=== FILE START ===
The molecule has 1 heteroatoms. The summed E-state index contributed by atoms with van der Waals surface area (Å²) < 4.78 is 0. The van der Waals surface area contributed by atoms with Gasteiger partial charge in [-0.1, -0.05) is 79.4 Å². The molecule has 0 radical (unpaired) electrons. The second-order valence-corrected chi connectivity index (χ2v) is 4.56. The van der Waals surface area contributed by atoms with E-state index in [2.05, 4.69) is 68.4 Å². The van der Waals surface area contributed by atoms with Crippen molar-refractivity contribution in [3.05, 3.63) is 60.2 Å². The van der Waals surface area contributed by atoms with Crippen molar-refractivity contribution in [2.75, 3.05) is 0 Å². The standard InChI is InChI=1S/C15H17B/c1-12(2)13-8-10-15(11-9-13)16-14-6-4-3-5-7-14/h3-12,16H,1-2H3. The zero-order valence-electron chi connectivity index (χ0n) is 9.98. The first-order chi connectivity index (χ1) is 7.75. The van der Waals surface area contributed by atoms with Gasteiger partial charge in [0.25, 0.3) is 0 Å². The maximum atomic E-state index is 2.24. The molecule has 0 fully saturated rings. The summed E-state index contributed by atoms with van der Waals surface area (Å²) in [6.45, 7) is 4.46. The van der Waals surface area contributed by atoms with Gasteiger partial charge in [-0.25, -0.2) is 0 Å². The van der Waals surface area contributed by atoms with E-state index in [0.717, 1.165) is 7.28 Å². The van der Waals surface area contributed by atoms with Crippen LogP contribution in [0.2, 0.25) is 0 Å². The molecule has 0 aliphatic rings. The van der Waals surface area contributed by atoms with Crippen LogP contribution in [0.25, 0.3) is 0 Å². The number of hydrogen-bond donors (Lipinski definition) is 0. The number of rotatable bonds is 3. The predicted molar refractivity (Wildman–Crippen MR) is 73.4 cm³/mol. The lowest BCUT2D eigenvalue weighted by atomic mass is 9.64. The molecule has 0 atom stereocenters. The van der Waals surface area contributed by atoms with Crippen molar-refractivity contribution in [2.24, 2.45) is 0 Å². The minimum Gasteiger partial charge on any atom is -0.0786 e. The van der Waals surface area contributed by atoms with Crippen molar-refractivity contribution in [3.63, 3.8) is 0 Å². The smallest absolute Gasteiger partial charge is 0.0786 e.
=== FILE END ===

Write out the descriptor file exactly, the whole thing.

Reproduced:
The molecule has 1 heteroatoms. The summed E-state index contributed by atoms with van der Waals surface area (Å²) < 4.78 is 0. The van der Waals surface area contributed by atoms with Gasteiger partial charge in [-0.1, -0.05) is 79.4 Å². The molecule has 0 radical (unpaired) electrons. The second-order valence-corrected chi connectivity index (χ2v) is 4.56. The van der Waals surface area contributed by atoms with E-state index in [2.05, 4.69) is 68.4 Å². The van der Waals surface area contributed by atoms with Crippen molar-refractivity contribution in [3.05, 3.63) is 60.2 Å². The van der Waals surface area contributed by atoms with Crippen molar-refractivity contribution in [2.75, 3.05) is 0 Å². The standard InChI is InChI=1S/C15H17B/c1-12(2)13-8-10-15(11-9-13)16-14-6-4-3-5-7-14/h3-12,16H,1-2H3. The zero-order valence-electron chi connectivity index (χ0n) is 9.98. The first-order chi connectivity index (χ1) is 7.75. The van der Waals surface area contributed by atoms with Gasteiger partial charge in [0.25, 0.3) is 0 Å². The maximum atomic E-state index is 2.24. The molecule has 0 fully saturated rings. The summed E-state index contributed by atoms with van der Waals surface area (Å²) in [6.45, 7) is 4.46. The van der Waals surface area contributed by atoms with Gasteiger partial charge in [-0.25, -0.2) is 0 Å². The van der Waals surface area contributed by atoms with E-state index in [0.717, 1.165) is 7.28 Å². The van der Waals surface area contributed by atoms with Crippen LogP contribution in [0.2, 0.25) is 0 Å². The molecule has 0 aliphatic rings. The van der Waals surface area contributed by atoms with Crippen LogP contribution in [0.25, 0.3) is 0 Å². The number of hydrogen-bond donors (Lipinski definition) is 0. The number of rotatable bonds is 3. The predicted molar refractivity (Wildman–Crippen MR) is 73.4 cm³/mol. The lowest BCUT2D eigenvalue weighted by atomic mass is 9.64. The molecule has 0 atom stereocenters. The van der Waals surface area contributed by atoms with Crippen molar-refractivity contribution in [2.24, 2.45) is 0 Å². The minimum Gasteiger partial charge on any atom is -0.0786 e. The van der Waals surface area contributed by atoms with Crippen molar-refractivity contribution in [3.63, 3.8) is 0 Å². The smallest absolute Gasteiger partial charge is 0.0786 e.